Over the last decade, online has been the star pupil in the search for trackable placements. We have always said, "Gee, wouldn't it be great if we could have the same insight into our TV media investment as we do online? Wouldn't it be great if we could see user behavior on television with the same detail that we do online?" But now, through the introduction of advertising with video-on-demand (VOD), that transformation is occurring. The gap in trackable metrics between online and TV has finally begun to shrink.
Because VOD ads are digitally inserted into the content when a program is called up by the viewer, the cable box is able to collect user behavior for that ad much like the current cookie-based system does for online media. Thus, it was not too surprising a month ago when Atlas DMT (a third-party ad server) in partnership with SeaChange (a VOD solution provider to cable networks) announced they had developed a platform for tracking and reporting the data collected for VOD ad campaigns. The synergies between the data possibilities for online and VOD created just the opportunity that Atlas was looking for to expand its scope beyond the Internet.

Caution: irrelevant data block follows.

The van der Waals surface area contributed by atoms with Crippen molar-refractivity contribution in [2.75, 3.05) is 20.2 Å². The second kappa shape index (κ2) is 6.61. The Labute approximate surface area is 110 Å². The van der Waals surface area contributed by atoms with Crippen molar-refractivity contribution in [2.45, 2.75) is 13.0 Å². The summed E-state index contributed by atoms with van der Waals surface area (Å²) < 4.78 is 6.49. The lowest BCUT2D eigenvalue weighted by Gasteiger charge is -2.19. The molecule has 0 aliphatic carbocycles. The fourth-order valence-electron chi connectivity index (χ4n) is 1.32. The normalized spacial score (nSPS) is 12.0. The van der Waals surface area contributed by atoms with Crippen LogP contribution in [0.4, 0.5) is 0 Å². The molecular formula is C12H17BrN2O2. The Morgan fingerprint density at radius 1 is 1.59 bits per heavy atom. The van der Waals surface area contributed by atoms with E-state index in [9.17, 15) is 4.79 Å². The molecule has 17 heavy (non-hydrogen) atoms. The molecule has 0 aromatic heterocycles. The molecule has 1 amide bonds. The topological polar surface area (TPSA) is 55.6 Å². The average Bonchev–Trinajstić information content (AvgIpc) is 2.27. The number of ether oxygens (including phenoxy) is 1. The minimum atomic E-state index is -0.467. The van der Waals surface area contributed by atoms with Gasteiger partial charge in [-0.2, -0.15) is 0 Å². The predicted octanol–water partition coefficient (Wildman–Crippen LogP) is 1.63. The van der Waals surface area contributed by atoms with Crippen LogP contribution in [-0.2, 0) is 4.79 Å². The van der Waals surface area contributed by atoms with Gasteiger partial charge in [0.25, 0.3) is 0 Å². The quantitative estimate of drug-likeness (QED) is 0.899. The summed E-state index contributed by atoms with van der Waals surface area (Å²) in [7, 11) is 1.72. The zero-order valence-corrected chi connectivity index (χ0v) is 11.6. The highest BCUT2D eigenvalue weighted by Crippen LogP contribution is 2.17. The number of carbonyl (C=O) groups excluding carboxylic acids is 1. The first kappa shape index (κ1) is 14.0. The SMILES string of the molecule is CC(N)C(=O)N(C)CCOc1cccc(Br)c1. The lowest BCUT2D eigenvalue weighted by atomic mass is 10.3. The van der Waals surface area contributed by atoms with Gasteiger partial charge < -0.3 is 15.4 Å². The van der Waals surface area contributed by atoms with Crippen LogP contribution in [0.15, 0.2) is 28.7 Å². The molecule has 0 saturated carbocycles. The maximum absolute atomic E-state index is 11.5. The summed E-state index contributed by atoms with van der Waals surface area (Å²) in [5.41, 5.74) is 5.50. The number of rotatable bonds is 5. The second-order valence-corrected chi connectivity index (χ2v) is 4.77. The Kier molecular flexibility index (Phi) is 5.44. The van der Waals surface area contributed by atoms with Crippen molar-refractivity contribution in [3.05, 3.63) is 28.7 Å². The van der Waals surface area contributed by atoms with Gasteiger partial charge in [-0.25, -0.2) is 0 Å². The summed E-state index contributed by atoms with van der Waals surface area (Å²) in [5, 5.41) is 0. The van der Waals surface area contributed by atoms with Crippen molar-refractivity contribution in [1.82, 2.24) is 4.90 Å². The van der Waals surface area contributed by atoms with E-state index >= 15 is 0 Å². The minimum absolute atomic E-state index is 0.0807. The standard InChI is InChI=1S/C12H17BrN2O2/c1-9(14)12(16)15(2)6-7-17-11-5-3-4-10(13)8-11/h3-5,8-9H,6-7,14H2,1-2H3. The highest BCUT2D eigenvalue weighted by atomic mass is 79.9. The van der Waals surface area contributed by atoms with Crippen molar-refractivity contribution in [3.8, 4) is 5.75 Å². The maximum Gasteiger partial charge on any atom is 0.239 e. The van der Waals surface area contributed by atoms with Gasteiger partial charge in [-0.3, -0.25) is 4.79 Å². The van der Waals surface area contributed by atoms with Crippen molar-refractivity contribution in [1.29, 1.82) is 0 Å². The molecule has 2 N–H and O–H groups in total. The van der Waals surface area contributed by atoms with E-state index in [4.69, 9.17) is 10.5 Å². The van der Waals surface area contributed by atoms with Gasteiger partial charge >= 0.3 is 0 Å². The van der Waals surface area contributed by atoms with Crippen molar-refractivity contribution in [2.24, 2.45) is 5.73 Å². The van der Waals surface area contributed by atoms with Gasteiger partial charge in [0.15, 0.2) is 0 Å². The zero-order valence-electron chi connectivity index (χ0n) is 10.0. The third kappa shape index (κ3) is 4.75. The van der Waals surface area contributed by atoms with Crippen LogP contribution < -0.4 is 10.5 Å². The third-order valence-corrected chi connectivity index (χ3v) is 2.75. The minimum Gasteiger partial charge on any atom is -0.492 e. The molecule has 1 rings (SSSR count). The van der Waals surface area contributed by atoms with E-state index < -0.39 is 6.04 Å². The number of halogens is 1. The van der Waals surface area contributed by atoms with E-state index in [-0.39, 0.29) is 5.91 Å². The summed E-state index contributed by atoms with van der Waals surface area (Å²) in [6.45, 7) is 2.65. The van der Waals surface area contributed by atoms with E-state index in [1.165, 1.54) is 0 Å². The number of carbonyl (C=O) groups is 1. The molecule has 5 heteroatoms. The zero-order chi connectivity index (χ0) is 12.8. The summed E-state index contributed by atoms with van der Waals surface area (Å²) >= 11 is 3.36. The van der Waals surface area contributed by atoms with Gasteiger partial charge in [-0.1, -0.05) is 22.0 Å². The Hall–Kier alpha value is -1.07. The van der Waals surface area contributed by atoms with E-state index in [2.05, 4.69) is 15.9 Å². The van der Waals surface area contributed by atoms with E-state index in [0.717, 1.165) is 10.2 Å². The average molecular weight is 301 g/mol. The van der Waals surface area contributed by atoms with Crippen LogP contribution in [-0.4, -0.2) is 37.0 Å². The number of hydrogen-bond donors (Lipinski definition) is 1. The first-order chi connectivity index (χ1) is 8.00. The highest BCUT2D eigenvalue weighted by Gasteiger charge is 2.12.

What might a VOD reporting platform like Atlas' actually report on? Agencies will have to kick the tires on the system, so to speak, but the potential is there to answer some of the burning questions that have lingered around television advertising for some time: What are the actual reach and frequency figures? What are the actual ad skipping rates and view times? What are the actual conversion rates for requests for more information? What are the campaign's actual geographic and demographic deliveries? All of these questions sound so familiar to us working in the online space, because we have to answer them everyday for clients that expect absolute accuracy in reporting. In the not so distant future, the television medium, starting with cable VOD, will have access to actual results that will likely mirror the level of detail that we enjoy online.
In the industry, we talk a lot about convergence occurring across the different media channels. For example, we can watch television clips on our cell phones and listen to radio online. However, right now, we are seeing a different form of convergence occur. We are beginning to see advertising capabilities merge as the data collected in one channel looks more and more like the data collected in another. This is an exciting moment for those of us in the online space, as up to this point we have operated almost like a different discipline than the traditional folks. However, all that may change as our capabilities converge.